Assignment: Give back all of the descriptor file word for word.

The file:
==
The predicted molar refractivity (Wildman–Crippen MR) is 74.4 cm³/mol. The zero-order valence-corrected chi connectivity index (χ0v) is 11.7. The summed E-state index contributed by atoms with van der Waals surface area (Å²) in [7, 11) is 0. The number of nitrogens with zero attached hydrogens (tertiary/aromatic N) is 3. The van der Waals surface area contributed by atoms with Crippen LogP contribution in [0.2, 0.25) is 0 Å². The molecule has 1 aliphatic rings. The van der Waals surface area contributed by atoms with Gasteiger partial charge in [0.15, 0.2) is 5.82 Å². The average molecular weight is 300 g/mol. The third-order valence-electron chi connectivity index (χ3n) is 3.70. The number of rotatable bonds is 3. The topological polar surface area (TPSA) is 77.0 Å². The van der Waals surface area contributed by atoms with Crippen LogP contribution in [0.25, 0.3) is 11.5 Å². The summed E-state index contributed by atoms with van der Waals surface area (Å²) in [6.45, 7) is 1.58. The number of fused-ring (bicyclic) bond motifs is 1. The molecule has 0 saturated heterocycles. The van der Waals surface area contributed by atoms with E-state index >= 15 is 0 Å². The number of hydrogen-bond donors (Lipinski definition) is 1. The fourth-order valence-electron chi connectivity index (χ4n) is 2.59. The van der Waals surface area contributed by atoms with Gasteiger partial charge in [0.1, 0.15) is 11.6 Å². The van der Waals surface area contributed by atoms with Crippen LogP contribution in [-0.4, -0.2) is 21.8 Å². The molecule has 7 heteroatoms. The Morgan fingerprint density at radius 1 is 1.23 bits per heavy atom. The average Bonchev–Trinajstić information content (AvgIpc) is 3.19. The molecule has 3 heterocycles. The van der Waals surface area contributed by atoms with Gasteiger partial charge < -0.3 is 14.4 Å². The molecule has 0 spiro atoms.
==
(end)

The predicted molar refractivity (Wildman–Crippen MR) is 74.4 cm³/mol. The zero-order valence-corrected chi connectivity index (χ0v) is 11.7. The summed E-state index contributed by atoms with van der Waals surface area (Å²) in [7, 11) is 0. The number of nitrogens with zero attached hydrogens (tertiary/aromatic N) is 3. The van der Waals surface area contributed by atoms with Crippen LogP contribution in [0.2, 0.25) is 0 Å². The molecule has 1 aliphatic rings. The van der Waals surface area contributed by atoms with Gasteiger partial charge in [0.15, 0.2) is 5.82 Å². The average molecular weight is 300 g/mol. The third-order valence-electron chi connectivity index (χ3n) is 3.70. The number of rotatable bonds is 3. The topological polar surface area (TPSA) is 77.0 Å². The van der Waals surface area contributed by atoms with Crippen LogP contribution in [0.25, 0.3) is 11.5 Å². The summed E-state index contributed by atoms with van der Waals surface area (Å²) in [6.45, 7) is 1.58. The number of fused-ring (bicyclic) bond motifs is 1. The molecule has 0 saturated heterocycles. The van der Waals surface area contributed by atoms with E-state index >= 15 is 0 Å². The number of hydrogen-bond donors (Lipinski definition) is 1. The fourth-order valence-electron chi connectivity index (χ4n) is 2.59. The van der Waals surface area contributed by atoms with Gasteiger partial charge in [0.1, 0.15) is 11.6 Å². The van der Waals surface area contributed by atoms with Crippen LogP contribution in [-0.4, -0.2) is 21.8 Å². The molecule has 7 heteroatoms. The Morgan fingerprint density at radius 1 is 1.23 bits per heavy atom. The average Bonchev–Trinajstić information content (AvgIpc) is 3.19. The molecule has 3 heterocycles. The van der Waals surface area contributed by atoms with Gasteiger partial charge < -0.3 is 14.4 Å². The molecule has 0 spiro atoms.